By Karen Lynch
International traders circa 2018 could learn from the past, be surprised at just how old some of their “modern” business practices really are, or simply find comfort in knowing that their predecessors shared some of their circumstances.
This six-part history of international trade chronicles the evolution of global commerce by looking at such key aspects as technology, multinational corporations, foreign exchange, global supply chains, trade agreements, and tariffs.
Technology has long driven international trade, and each major technological development has created disruption as well as benefits. By one report, the standardization of shipping containers did more to globalize commerce than 50 years’ worth of trade agreements. What lessons can be drawn from past innovations as international trade is again transformed – this time in the emerging era of digital trade?
The storied trading companies of 17th and 18th century European imperialism wielded such vast power in international trade that they even printed their own money and raised their own armies. Fast forward to today, when millions of small and midsize enterprises (SMEs) can “go global” virtually overnight via the internet, powerful e-commerce platforms, and global shipping companies. Times have changed, but international trade still bears the mark of these first-ever multinational corporations.
In the 13th century, a Florentine coin with a fixed gold content of 72 grains became the standard currency for international trade in Europe and the benchmark against which the value of other coins was measured. Thus was born an early form of the foreign exchange market, which has evolved in ways early international traders would never have imagined.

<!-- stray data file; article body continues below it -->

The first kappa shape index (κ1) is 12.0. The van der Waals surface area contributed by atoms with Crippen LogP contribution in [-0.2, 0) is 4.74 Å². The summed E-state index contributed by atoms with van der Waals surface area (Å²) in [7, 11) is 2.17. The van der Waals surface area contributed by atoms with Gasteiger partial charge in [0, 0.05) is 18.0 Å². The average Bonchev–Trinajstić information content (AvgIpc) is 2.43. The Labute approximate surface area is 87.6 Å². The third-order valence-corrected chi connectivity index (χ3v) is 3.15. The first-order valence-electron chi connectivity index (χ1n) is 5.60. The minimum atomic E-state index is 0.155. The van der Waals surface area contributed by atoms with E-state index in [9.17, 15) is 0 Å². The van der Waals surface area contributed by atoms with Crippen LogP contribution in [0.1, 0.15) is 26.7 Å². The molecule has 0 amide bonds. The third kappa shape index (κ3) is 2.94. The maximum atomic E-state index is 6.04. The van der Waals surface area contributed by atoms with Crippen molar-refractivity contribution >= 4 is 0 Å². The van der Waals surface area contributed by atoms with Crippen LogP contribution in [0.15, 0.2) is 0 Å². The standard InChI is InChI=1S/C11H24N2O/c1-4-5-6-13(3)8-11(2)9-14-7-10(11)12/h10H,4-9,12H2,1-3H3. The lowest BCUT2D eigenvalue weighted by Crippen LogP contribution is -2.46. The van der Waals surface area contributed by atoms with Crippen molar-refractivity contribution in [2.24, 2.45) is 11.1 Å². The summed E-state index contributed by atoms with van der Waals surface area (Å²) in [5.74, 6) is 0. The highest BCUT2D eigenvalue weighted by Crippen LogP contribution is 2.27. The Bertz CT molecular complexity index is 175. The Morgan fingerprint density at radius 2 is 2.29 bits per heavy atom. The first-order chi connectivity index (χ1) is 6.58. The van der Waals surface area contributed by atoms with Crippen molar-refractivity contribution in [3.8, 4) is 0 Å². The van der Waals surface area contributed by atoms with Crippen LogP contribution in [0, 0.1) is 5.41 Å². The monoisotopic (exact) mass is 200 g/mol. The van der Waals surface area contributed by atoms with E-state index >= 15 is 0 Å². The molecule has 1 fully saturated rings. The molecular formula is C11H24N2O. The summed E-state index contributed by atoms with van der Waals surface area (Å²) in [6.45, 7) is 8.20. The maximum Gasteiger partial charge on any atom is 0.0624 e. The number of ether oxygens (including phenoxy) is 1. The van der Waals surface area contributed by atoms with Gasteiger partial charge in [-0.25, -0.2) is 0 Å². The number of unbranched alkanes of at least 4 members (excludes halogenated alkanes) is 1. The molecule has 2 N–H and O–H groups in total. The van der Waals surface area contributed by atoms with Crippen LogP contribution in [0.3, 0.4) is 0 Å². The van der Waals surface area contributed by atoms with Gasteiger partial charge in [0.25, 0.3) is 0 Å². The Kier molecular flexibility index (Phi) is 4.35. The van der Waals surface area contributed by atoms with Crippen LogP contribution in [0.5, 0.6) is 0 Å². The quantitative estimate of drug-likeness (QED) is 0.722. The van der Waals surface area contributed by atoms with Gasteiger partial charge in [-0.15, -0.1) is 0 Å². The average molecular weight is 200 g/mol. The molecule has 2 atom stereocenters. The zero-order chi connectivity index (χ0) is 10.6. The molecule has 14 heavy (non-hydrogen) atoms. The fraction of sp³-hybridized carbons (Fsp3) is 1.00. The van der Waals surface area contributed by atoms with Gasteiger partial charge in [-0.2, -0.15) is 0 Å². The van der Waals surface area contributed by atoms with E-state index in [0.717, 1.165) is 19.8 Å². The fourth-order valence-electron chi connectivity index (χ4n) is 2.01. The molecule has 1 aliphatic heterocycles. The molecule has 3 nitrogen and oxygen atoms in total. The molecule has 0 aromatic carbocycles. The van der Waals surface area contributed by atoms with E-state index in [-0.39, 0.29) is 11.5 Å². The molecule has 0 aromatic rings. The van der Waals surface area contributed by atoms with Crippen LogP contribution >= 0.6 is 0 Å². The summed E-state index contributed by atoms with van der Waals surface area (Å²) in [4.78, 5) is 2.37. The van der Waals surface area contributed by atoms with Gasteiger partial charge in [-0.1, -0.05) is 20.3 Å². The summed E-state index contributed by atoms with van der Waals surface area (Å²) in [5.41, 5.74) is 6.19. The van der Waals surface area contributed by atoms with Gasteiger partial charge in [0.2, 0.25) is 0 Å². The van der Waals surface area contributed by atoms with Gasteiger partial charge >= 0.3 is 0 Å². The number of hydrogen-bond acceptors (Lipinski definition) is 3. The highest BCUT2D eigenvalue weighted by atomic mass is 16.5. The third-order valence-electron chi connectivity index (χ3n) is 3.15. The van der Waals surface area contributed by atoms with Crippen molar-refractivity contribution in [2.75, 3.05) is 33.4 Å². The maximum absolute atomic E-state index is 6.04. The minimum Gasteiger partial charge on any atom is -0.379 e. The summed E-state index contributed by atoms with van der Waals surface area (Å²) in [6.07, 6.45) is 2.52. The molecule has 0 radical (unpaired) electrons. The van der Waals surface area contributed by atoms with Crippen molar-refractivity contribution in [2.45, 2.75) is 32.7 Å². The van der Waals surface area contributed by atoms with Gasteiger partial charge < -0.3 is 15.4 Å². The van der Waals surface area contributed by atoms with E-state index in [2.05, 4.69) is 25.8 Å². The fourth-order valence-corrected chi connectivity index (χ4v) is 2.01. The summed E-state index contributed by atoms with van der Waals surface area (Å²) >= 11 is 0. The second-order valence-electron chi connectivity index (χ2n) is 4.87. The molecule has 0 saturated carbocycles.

Global supply chain evolution has involved a complex mix of advancing technology, management innovations, international trade relations, business imperatives, and the shifting equation of labor and transportation costs from country to country. Progress has been remarkable, to the point where it’s hard to imagine how supply chains could function in the early days of international trade.
One nation’s export is another nation’s import – a basic fact that has also acted as a source of geopolitical tensions throughout history. International trade agreements have eased market access and advanced global economic integration over time. But the history of trade has not been a straight line, as waves of international trade agreements have been interspersed with setbacks and reversals.
Businesses could look to the history of international trade as tariffs rise on the horizon. While the trend over time has been toward lower to no tariffs, it has been a rocky path, with notable exceptions and isolated incidents providing lessons for any future developments. Read Article…
Karen Lynch is a journalist who has covered global business, technology and policy in New York, Paris and Washington, DC, for more than 30 years. Karen also is a principal at Content Marketing Partners.